“Someone actually listening really helps. I’ve had lecturers who were responsive to my emails despite not hosting live lectures,” said Emily McKay, a first-year student in chemical engineering.

When students can’t connect visually with their teachers, they don’t feel they can participate fully.

“If I see my lecturer show up on camera in every class or tutorial,” said Stanley, “it brings back that sense of focus and accountability home.”

Substance over style matters when it comes to content

Turns out, it is not always bad for students to see teachers struggling with the details. They identify with them, comforted by the fact it is a trying time for everyone. The lack of polish arguably felt more direct and more human.

“It is all about having a conversation, and less about a high production value,” said Sam Braham, who is pursuing a combined degree in Arts and Law.

“It’s perfectly fine if my lecturer teaches us on an iPad in the kitchen, with doors slamming in the background, because it feels so much more authentic.”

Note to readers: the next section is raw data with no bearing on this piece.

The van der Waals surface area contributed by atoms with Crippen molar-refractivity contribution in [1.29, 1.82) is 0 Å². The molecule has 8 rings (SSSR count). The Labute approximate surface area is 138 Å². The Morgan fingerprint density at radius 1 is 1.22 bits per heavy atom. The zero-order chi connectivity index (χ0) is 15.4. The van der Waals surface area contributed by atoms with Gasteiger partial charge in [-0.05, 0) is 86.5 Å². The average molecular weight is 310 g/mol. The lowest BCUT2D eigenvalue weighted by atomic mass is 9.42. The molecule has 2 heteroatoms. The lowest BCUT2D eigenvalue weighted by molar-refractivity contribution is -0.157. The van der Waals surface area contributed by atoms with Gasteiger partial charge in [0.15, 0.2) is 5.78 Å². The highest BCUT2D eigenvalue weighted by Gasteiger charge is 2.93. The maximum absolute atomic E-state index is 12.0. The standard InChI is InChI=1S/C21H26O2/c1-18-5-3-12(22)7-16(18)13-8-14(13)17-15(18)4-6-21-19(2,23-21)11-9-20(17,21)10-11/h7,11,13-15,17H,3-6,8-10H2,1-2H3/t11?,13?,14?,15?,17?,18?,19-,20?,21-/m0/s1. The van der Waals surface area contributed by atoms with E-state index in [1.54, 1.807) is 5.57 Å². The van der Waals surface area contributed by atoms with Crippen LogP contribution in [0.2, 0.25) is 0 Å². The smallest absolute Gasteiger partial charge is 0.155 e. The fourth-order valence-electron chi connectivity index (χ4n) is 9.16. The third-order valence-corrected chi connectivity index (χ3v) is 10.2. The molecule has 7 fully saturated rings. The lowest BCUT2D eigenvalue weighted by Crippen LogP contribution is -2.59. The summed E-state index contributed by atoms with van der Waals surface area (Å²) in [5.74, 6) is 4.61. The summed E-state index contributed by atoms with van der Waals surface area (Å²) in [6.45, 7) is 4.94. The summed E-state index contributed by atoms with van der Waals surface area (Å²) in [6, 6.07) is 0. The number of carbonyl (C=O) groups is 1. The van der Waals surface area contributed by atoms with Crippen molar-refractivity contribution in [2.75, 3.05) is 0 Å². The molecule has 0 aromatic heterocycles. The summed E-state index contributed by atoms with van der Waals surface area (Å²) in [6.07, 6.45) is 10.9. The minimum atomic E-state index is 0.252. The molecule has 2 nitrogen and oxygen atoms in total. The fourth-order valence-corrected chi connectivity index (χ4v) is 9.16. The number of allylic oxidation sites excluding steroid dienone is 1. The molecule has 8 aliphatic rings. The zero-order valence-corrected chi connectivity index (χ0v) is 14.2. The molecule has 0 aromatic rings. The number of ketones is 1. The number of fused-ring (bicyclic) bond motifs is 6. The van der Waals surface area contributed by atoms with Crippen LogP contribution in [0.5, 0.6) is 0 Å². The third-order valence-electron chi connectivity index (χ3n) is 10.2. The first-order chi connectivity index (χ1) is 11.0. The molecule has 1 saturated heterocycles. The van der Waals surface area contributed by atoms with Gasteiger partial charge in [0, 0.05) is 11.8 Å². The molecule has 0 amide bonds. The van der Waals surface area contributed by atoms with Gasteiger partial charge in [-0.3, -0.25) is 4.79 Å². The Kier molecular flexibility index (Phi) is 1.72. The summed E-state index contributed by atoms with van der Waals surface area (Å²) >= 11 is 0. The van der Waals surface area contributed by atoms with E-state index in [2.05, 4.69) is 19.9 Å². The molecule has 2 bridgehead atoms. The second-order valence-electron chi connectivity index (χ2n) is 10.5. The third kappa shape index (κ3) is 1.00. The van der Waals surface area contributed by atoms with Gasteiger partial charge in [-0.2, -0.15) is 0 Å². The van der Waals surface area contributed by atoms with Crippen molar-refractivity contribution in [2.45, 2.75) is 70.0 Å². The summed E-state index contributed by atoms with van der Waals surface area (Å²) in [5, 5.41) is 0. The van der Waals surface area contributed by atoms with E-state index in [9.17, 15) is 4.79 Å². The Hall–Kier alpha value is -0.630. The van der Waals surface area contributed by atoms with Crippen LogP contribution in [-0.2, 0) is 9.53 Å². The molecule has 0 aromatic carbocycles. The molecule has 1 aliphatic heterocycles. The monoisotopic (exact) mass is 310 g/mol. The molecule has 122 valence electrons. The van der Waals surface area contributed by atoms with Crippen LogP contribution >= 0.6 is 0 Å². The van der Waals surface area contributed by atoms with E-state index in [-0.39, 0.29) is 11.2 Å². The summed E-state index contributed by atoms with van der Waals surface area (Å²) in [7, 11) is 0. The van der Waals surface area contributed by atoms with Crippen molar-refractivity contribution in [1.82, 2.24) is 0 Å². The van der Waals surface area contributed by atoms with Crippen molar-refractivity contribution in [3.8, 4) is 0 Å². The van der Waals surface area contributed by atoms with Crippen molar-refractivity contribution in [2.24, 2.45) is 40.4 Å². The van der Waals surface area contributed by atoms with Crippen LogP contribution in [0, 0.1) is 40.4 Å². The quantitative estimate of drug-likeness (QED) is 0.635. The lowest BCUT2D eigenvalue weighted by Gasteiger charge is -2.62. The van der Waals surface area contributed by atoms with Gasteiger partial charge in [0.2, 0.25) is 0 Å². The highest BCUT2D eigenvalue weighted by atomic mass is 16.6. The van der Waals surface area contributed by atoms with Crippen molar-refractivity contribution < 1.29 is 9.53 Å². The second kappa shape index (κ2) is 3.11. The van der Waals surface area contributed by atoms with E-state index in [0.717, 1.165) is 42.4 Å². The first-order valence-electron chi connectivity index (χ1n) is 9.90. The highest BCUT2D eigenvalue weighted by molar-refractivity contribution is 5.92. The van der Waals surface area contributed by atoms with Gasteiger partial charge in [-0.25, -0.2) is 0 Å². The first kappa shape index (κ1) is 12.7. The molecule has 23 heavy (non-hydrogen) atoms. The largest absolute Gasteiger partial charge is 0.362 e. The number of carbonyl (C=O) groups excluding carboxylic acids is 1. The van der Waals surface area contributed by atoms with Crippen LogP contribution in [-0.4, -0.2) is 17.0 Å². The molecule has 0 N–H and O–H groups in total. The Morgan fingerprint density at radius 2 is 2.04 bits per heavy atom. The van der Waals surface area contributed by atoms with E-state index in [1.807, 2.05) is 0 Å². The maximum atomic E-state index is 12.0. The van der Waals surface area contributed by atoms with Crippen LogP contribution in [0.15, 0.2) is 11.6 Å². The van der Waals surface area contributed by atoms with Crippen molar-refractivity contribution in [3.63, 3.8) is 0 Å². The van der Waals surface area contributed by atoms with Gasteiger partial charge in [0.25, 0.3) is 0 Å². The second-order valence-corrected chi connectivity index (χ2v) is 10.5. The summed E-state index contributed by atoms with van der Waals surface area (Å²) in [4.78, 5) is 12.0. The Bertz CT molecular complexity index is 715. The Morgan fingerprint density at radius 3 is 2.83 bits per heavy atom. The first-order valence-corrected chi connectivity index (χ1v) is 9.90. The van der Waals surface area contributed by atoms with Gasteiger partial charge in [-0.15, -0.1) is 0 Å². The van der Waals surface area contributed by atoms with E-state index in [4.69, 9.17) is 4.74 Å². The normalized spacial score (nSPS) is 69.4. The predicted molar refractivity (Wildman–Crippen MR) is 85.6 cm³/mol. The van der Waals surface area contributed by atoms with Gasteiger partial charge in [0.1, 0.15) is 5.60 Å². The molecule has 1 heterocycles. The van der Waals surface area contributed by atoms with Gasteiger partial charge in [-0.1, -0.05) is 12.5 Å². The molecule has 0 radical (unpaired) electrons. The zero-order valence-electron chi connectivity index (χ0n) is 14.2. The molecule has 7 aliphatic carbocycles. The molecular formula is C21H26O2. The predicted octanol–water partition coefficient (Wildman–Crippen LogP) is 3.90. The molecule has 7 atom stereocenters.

Students valued the opportunity for interactivity and having concepts explained properly over impeccable lecture recordings.

Consistency across platforms

In Term 1, the student panel had attended lectures via three platforms – Zoom, Microsoft Teams and Blackboard Collaborate. While some of the students found jumping across different platforms confusing at times, almost all of them agreed that navigating these tools did not make a difference as long as the lecturers knew what they were doing.

“If my teacher is bewildered by the digital tool, that worsens the learning experience for me,” said Sam.

Action speaks louder than voice

The panel agreed that they did not want to be lectured at, but rather have more student-to-student task-driven interactivity. They preferred assignments that involve higher order thinking that taps into different cognitive skills rather than just regurgitating what they had learnt over the course of the term.

With an overwhelming consensus, the students reiterated that they want to feel heard, and expect their teachers to be prepared, punctual and responsive.